- a Jabhat al-Nusra-led offensive on government positions in northern Hama;
- an ISIS offensive on the ancient city of Palmyra.
Both of these attacks took place during the key stages of the battle for Aleppo. Thus, ISIS and Jabhat al-Nusra de-facto united their efforts in attacking the SAA and its allies along different fronts, in an attempt to draw crucial Syrian military manpower and effort away from its operation to liberate the strategic city. The Jabhat al-Nusra-led advance in northern Hama started on August 29 and lasted until November 6. This attack was actively supported by Jund al-Aqsa, which in 2017 merged with ISIS, as well as other so-called moderate opposition groups. Using surprise effect and suicide bombers, militants broke the NDF’s defense and captured a number of villages. In September, October and early November, fierce clashes continued. By November 6, the SAA, the NDF and their allies had been able to reverse the militants’ gains and to stabilize the front.
ISIS launched its attack on Palmyra on December 8 and captured the city by December 10. The terrorist group had captured the ancient city amid fierce clashes with the SAA and the NDF. On December 11, government forces launched an unsuccessful counter-attack to re-capture the city. On December 12, ISIS units started a large-scale advance to capture the Tiyas Airbase west of Palmyra. Terrorists carried out multiple attempts to capture the airbase, but were not successful. They were equally unsuccessful in efforts to cut off the road between the airbase and the city of Homs. On December 22, the frontline stabilized.
According to available data, ISIS concentrated up to 5,000 militants for the December advance. The government’s positions were defended by about 3,000 fighters, including units of the SAA, Hezbollah, Liwa Fatemiyoun and later the Tiger Forces. They were backed up by Syrian and Russian air support. According to pro-government sources, over 600 ISIS members were killed in the clashes. Pro-ISIS sources claim that over 300 pro-government fighters were killed.
During the months of October and November, prior to the pivotal victory in Aleppo, the SAA also carried out a successful operation in the Damascus countryside, liberating the militant-held sector of Western Ghouta. Government forces broke the militants’ defense and in late November forced them to accept a reconciliation agreement. A significant number of militants and their families departed to the militant-held territory of Idlib. Many combatants and their families chose to remain in the area and settled their legal status with the Syrian government, under the supervision of security forces.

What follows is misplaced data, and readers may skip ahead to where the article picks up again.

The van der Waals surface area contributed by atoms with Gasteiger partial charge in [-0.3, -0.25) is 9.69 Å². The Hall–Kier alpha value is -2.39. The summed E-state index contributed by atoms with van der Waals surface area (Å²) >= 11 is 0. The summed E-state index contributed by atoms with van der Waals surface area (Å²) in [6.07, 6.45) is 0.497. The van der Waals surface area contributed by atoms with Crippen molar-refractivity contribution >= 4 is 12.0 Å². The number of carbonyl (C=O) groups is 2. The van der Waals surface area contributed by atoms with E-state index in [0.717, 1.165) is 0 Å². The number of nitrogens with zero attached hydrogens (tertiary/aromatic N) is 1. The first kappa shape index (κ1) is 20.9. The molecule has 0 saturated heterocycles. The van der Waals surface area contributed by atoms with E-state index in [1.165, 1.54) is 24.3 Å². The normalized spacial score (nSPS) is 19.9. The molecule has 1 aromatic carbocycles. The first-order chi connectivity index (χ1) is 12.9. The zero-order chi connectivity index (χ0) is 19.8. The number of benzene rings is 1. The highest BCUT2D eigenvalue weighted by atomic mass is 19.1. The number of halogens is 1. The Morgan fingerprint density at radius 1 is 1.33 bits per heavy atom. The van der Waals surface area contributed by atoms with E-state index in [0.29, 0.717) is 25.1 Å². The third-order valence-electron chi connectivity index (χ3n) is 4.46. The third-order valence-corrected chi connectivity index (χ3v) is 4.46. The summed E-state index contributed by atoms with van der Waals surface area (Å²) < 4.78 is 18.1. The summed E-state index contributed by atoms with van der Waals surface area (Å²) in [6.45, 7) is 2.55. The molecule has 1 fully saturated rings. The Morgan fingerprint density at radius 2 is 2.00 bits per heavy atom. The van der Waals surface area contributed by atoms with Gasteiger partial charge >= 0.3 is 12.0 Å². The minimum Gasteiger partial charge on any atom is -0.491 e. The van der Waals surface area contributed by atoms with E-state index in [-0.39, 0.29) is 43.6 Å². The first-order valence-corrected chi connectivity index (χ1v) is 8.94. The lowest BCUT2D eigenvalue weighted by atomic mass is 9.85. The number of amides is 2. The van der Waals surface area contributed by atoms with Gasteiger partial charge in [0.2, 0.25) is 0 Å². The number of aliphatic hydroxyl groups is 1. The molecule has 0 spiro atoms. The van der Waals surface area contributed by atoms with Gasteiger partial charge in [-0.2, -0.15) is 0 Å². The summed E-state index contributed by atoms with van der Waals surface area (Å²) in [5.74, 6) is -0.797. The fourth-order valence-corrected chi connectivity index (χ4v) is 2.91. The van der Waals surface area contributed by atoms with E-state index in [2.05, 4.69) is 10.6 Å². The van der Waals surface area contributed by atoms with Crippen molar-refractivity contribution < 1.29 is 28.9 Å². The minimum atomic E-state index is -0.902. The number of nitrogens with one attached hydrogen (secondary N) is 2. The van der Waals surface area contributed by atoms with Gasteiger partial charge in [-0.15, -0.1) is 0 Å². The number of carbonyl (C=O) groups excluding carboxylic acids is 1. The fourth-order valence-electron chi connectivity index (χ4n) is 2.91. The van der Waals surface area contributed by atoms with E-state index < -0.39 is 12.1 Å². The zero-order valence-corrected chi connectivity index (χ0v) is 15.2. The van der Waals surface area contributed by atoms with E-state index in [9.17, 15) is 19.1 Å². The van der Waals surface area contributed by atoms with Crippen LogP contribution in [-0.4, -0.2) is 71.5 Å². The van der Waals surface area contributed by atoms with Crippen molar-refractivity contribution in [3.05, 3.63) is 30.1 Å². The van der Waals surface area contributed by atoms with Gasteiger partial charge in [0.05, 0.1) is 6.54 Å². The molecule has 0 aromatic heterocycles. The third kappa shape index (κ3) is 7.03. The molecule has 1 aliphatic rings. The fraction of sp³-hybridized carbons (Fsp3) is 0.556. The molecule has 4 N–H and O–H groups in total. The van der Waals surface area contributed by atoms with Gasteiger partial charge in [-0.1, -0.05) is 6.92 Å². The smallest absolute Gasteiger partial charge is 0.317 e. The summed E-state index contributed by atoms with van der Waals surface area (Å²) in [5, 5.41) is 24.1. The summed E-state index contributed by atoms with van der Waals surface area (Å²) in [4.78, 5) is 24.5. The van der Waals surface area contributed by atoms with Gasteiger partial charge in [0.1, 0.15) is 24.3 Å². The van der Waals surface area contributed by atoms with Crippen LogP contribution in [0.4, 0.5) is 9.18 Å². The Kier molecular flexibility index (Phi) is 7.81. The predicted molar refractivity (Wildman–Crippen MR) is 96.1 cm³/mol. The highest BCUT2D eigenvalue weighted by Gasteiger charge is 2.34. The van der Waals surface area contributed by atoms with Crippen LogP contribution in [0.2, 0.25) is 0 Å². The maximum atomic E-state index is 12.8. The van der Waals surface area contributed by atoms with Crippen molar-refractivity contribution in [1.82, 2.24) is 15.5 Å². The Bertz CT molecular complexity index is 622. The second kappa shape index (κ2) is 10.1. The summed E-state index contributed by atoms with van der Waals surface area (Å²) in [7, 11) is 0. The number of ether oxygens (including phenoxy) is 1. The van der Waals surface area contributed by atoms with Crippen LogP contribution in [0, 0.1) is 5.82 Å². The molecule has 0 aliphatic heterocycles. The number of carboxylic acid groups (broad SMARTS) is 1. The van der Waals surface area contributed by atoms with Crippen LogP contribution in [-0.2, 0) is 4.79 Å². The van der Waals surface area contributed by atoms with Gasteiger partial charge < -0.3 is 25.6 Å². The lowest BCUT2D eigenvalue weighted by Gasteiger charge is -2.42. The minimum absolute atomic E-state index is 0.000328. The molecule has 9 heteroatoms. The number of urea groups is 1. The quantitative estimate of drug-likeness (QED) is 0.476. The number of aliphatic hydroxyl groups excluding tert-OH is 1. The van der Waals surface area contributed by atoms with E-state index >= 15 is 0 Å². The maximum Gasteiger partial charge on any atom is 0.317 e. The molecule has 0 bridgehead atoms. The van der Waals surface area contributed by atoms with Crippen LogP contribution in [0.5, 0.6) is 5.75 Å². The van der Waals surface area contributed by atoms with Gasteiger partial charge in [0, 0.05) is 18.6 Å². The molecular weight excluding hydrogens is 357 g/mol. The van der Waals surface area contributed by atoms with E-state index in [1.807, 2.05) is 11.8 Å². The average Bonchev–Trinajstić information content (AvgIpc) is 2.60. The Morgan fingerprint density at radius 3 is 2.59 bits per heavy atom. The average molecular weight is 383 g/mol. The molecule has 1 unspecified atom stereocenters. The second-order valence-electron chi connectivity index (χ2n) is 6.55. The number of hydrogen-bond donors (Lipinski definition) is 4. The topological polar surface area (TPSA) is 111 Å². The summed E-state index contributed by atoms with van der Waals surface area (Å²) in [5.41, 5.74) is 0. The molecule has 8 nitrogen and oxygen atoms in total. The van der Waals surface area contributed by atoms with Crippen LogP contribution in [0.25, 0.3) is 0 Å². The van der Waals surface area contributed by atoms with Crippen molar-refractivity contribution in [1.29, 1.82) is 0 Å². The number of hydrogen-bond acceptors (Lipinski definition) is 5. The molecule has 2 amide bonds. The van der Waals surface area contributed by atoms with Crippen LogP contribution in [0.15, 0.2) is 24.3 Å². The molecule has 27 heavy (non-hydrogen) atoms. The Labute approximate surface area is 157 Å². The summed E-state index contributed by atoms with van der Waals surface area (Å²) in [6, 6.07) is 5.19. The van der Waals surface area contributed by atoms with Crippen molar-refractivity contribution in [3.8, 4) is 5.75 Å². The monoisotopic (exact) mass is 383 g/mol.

The Syrian-Iranian-Russian alliance achieved important victories liberating the city of Aleppo and the Western Ghouta region of Damascus, but lost Palmyra. This was a major PR loss, and was actively seized upon by the mainstream media to slam the Russian-backed anti-terrorist campaign in Syria. The Western mainstream media made every attempt to overshadow the many successes of the campaign by highlighting the setback in Palmyra.
Palmyra Retaken, Wadi Barada, Eastern Aleppo, Western Qalamoun, Deir Ezzor city, eastern Syria desert
The third stage of the Russian military operation in Syria started immediately after the liberation of Aleppo. Over 25,000 pro-government fighters previously involved in the Aleppo battle were free for further operations across the country. The fall of Palmyra forced the Syrian-Iranian-Russian alliance to alter their strategic planning in light of this setback. The following goals and priorities were identified and agreed upon:
- to secure and restore order in the liberated city of Aleppo;
- to retake Palmyra from ISIS;
- to purge ISIS in wide areas in the eastern regions of both Aleppo and Homs provinces and, if this proved possible, to lift the ISIS siege of the city of Deir Ezzor;
- to deal with multiple militant-held pockets still existing within the government-held regions, either achieved by military means or through safe passage and relocation agreements.